- Hardcover: 332 pages
- Publisher: Cambridge University Press; 1st Edition, 1st Printing edition (September 2, 2002)
- Language: English
- ISBN-10: 0521812186
- ISBN-13: 978-0521812184
- Product Dimensions: 6 x 0.9 x 9 inches
- Shipping Weight: 1.3 pounds (View shipping rates and policies)
- Average Customer Review: 5 customer reviews
- Amazon Best Sellers Rank: #988,375 in Books (See Top 100 in Books)
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Natural Rights and the Right to Choose 1st Edition, 1st Printing Edition
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"Enlightenment Now: The Case for Reason, Science, Humanism, and Progress"
Is the world really falling apart? Is the ideal of progress obsolete? Cognitive scientist and public intellectual Steven Pinker urges us to step back from the gory headlines and prophecies of doom, and instead, follow the data: In seventy-five jaw-dropping graphs, Pinker shows that life, health, prosperity, safety, peace, knowledge, and happiness are on the rise. Learn more
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"...Arkes's personal experiences add relevance and vitality..."
-Amy L. Peikoff, University of North Carolina at Chapel Hill, Ethics
"Part legal and intellectual history, part political philosophy, part polemic, part memoir--[Mr. Arkes's book] succeeds brilliantly in tracing the effects of the decision to reject natural rights."
-The Wall Street Journal
"With wit and energy and coruscating intelligence, Hadley Arkes has written the most persuasive argument I have yet read for a return to natural law and the first principles of the American founding."
-James Bowman, Resident Scholar at the Ethics and Public Policy Center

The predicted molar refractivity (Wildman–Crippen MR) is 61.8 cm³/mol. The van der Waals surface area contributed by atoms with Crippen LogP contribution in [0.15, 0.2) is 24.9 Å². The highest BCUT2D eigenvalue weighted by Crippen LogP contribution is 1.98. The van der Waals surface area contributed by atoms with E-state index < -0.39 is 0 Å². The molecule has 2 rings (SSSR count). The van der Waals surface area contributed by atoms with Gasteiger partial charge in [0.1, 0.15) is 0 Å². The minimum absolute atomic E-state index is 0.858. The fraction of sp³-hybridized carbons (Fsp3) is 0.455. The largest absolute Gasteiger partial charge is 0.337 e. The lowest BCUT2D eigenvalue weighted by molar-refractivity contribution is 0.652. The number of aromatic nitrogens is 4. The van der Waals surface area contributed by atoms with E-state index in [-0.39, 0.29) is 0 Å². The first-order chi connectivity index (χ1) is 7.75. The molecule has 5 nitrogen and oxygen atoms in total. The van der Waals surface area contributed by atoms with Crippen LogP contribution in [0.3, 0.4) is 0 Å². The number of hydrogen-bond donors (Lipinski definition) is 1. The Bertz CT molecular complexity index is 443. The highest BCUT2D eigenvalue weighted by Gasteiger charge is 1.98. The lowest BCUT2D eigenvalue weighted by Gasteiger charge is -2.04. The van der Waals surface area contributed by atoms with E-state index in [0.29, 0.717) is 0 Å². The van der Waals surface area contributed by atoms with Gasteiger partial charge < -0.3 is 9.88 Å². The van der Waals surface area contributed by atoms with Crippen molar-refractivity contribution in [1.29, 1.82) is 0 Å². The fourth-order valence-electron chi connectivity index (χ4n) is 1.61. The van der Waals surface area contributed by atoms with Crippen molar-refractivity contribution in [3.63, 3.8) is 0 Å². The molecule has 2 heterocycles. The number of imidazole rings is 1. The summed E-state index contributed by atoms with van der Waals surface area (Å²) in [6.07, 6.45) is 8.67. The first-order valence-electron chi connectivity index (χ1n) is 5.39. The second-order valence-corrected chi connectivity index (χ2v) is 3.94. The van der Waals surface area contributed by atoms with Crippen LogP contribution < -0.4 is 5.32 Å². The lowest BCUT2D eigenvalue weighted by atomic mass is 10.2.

"This book is shattering, for Arkes shows how our generation, while talking itself into a `right to choose' has talked itself out of the logic of `natural rights.' If he is correct, our so-called `rights' now have no meaning. Even the `right to choose' has no moral defense. Warning: This book may change your life."
-Michael Novak, George Frederick Jewett Chair, The American Enterprise Institute
"Natural Rights and the Right to Choose is the story of how relentless elaboration of a spurious right has jeopardized the foundations of all rights. Hadley Arkes makes the case, as only he can, with rigor, grace, and passion. This is a philosophical page-turner where the shocker is not who-done-it but what was done in the name of law."
-Mary Ann Glendon, Learned Hand Professor of Law, Harvard Law School
"Arkes admirably merges his experiences in public policy with his philosophical defense of natural rights. For that reason, I especially recommend Arke's book for courses in philosophy of law and social/political philosophy, but it would also be a unique addition to a biomedical ethics course or to any ethics course specifically dealing with the issue of abortion."
"In a most charming and beguiling way, Hadley Arkes brings us face-to-face with our culture's mindless celebration of moral suicide. Arkes is a modern Socrates, drawing half-buried truths and recognitions from his interlocutors, his readers. He shows how our obsession with rights to the exclusion of their corresponding duties has extended the frontiers of degradation, not freedom. Natural Rights and the Right to Choose is not simply another meditation on abortion: It is a profound and lucid inquiry into the moral tenor of our culture. No thinking person will encounter this spiritual tocsin unchanged."
-Roger Kimball, The New Criterion
"Hadley Arkes is one of the keenest observers of law and culture in America. I read--no, devour--his writings. Thank God for him."
-Charles W. Colson, Prison Fellowship Ministries, Washington D.C.
"While the highly charged issue of abortion helps focus Arkes's position, his ideas have far-ranging consequences for human rights. To read Arkes is to experience a rebirth of hope for humankind. Essential."
"Arkes's book contains a fascinating examination of the legislative effort, over the past dozen years, to respond to the appalling decision in Roe and Doe."
-The National Catholic Bioethics Quarterly